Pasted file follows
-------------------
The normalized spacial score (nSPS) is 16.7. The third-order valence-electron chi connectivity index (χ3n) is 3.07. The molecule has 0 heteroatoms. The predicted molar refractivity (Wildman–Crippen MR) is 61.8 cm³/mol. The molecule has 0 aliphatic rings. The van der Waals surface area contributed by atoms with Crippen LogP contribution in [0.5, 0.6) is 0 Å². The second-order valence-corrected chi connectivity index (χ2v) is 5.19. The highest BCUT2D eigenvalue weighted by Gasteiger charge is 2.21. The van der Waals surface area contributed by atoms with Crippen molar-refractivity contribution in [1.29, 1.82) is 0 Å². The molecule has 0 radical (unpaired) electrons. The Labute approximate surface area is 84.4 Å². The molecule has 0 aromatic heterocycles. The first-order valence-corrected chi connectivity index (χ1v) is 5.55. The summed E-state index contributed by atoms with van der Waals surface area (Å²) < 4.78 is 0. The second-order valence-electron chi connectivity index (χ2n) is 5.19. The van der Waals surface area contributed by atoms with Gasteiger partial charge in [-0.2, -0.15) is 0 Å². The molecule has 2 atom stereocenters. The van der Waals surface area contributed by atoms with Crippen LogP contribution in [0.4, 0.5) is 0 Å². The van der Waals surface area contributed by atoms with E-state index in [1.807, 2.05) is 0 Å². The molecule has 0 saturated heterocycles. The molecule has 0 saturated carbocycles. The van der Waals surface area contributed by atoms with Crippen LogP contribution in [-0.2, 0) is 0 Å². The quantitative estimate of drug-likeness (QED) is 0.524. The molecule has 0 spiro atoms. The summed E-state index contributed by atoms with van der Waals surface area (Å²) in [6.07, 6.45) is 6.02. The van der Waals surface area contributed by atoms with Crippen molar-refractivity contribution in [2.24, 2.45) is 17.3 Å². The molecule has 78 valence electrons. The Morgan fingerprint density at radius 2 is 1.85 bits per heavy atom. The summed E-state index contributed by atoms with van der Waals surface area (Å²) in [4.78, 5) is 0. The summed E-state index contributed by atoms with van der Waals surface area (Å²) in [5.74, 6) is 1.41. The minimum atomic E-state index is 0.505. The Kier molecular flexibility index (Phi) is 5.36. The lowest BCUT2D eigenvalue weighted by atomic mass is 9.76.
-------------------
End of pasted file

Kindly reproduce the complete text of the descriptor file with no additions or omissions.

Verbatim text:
The normalized spacial score (nSPS) is 16.7. The third-order valence-electron chi connectivity index (χ3n) is 3.07. The molecule has 0 heteroatoms. The predicted molar refractivity (Wildman–Crippen MR) is 61.8 cm³/mol. The molecule has 0 aliphatic rings. The van der Waals surface area contributed by atoms with Crippen LogP contribution in [0.5, 0.6) is 0 Å². The second-order valence-corrected chi connectivity index (χ2v) is 5.19. The highest BCUT2D eigenvalue weighted by Gasteiger charge is 2.21. The van der Waals surface area contributed by atoms with Crippen molar-refractivity contribution in [1.29, 1.82) is 0 Å². The molecule has 0 radical (unpaired) electrons. The Labute approximate surface area is 84.4 Å². The molecule has 0 aromatic heterocycles. The first-order valence-corrected chi connectivity index (χ1v) is 5.55. The summed E-state index contributed by atoms with van der Waals surface area (Å²) < 4.78 is 0. The second-order valence-electron chi connectivity index (χ2n) is 5.19. The van der Waals surface area contributed by atoms with Gasteiger partial charge in [-0.2, -0.15) is 0 Å². The molecule has 2 atom stereocenters. The van der Waals surface area contributed by atoms with Crippen LogP contribution in [0.4, 0.5) is 0 Å². The van der Waals surface area contributed by atoms with E-state index in [1.807, 2.05) is 0 Å². The molecule has 0 saturated heterocycles. The molecule has 0 saturated carbocycles. The van der Waals surface area contributed by atoms with Crippen LogP contribution in [-0.2, 0) is 0 Å². The quantitative estimate of drug-likeness (QED) is 0.524. The molecule has 0 spiro atoms. The summed E-state index contributed by atoms with van der Waals surface area (Å²) in [6.07, 6.45) is 6.02. The van der Waals surface area contributed by atoms with Crippen molar-refractivity contribution in [2.24, 2.45) is 17.3 Å². The molecule has 78 valence electrons. The Morgan fingerprint density at radius 2 is 1.85 bits per heavy atom. The summed E-state index contributed by atoms with van der Waals surface area (Å²) in [4.78, 5) is 0. The summed E-state index contributed by atoms with van der Waals surface area (Å²) in [5.74, 6) is 1.41. The minimum atomic E-state index is 0.505. The Kier molecular flexibility index (Phi) is 5.36. The lowest BCUT2D eigenvalue weighted by atomic mass is 9.76.